Cain His Brother: A William Monk Novel Paperback – Jan 26 2010
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From Publishers Weekly
Continuation of the Henry Monk series set in Victorian London, in which the detective is hired by a woman who thinks her missing husband may have been murdered by his brother.
Copyright 1996 Reed Business Information, Inc. --This text refers to the Mass Market Paperback edition.
Perry's lingering fame from the murder she committed as an adolescent won't hurt her latest book's popularity, but there's no doubt that her historical mysteries would be critical and popular successes no matter what her background. Victorian detective William Monk returns, this time in one of the most challenging cases he's ever faced. Genevieve Stonefield begs Monk to find her missing husband, Angus, whom she fears has been killed by his twin brother, Caleb. Angus, a respected businessman, loyal husband and father, and pillar of the community, has disappeared after a visit to Caleb, who's as different from Angus as it's possible to be; he's a violent thief, ruffian, and blackguard who lives in one of London's most dangerous slums. Genevieve's fears that Angus is dead at Caleb's hand seem well founded; all Monk has to do is find the means, the motive, the opportunity--and the body. But the more he investigates, the more bizarre twists and frustrating dead ends he encounters, until his persistence finally breaks the case wide open in a stunning climax that surprises even the unflappable Monk. This one deserves high marks for superb plotting, fine writing, intriguing characters, and outstanding historical detail. Buy multiple copies. Emily Melton --This text refers to the Hardcover edition.See all Product Description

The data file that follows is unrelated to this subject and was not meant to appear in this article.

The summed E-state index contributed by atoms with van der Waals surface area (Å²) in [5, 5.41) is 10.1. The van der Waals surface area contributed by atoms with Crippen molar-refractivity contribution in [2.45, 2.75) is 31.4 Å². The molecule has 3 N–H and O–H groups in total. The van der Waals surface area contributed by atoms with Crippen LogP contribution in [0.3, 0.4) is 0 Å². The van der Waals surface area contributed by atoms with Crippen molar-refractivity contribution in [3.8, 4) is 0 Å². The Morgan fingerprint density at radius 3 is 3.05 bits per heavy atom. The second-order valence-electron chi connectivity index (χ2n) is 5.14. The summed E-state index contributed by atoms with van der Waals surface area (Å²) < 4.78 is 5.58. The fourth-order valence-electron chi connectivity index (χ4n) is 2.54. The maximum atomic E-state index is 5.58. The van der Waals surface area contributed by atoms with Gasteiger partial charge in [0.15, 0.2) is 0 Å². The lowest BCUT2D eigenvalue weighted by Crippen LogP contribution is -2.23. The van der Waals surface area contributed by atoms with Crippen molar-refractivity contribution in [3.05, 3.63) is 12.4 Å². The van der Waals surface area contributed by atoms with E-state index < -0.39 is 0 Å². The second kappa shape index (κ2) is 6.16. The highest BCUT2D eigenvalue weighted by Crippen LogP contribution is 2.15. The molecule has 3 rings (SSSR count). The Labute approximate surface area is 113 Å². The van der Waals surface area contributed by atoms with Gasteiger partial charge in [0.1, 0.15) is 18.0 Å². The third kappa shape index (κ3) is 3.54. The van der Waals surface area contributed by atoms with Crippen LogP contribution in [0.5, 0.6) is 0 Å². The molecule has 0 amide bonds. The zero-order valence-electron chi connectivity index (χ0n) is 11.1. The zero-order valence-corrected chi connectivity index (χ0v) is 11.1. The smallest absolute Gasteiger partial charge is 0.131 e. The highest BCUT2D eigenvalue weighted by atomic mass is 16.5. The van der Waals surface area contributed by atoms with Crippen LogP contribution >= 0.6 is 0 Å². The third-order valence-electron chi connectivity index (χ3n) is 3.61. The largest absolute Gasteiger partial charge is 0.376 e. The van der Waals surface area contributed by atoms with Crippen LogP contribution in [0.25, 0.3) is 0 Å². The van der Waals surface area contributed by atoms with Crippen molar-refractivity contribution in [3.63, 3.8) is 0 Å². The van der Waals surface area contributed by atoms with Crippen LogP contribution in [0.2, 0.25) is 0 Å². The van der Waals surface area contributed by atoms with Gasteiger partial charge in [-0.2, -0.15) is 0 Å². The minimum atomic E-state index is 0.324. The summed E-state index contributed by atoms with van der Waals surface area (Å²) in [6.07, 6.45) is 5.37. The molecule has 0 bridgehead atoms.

Top Customer Reviews
One of Perry's best. Gripping, psychologically revealing, and sociocritical. Perry is as good as Dickens when she exposes grievances. In one scene she reveals that the lower classes of the time owned just one pot: for cooking, doing the laundry, washing the baby and as nightpot...Hester's counteroffensive against the libellous lady will make you shake with laughter - and wince...
Perry's writing style is unobtrusive, somewhat given to unclear pronouns, but generally solid.
I found it interesting that nothing seemed to differ between this setting, in 1859, and the setting of the author's Pitt novels, in the late 19th century, except that the Pitts have telephones. I wonder how authentic that is. I found no obvious errors, except that, in keeping with the rest of Perry's books, the women seem very independent for the period.
Perry has come up with what must be one of the best characterization hooks ever invented. William Monk suffers from amnesia. He has reason to think he was an unpleasant person, a person capable of wronging others, in the past. But... he can never know what, exactly, he did. I would have liked to see a few more original touches in his *current* character, but it's still a fascinating idea.
The plot of Cain his Brother is outstanding. A minor consistency error here and there does not detract from its drama. A man has murdered his twin brother -- or has he? I thought I had the secret figured out several times, but I was wrong. But when the answer was revealed, it made perfect sense. Perry sometimes has surprise twists out of nowhere at the end of her books, but this time she got it exactly right. I remained unclear on one thing --Ravenstone's motivation -- but that may be my oversight.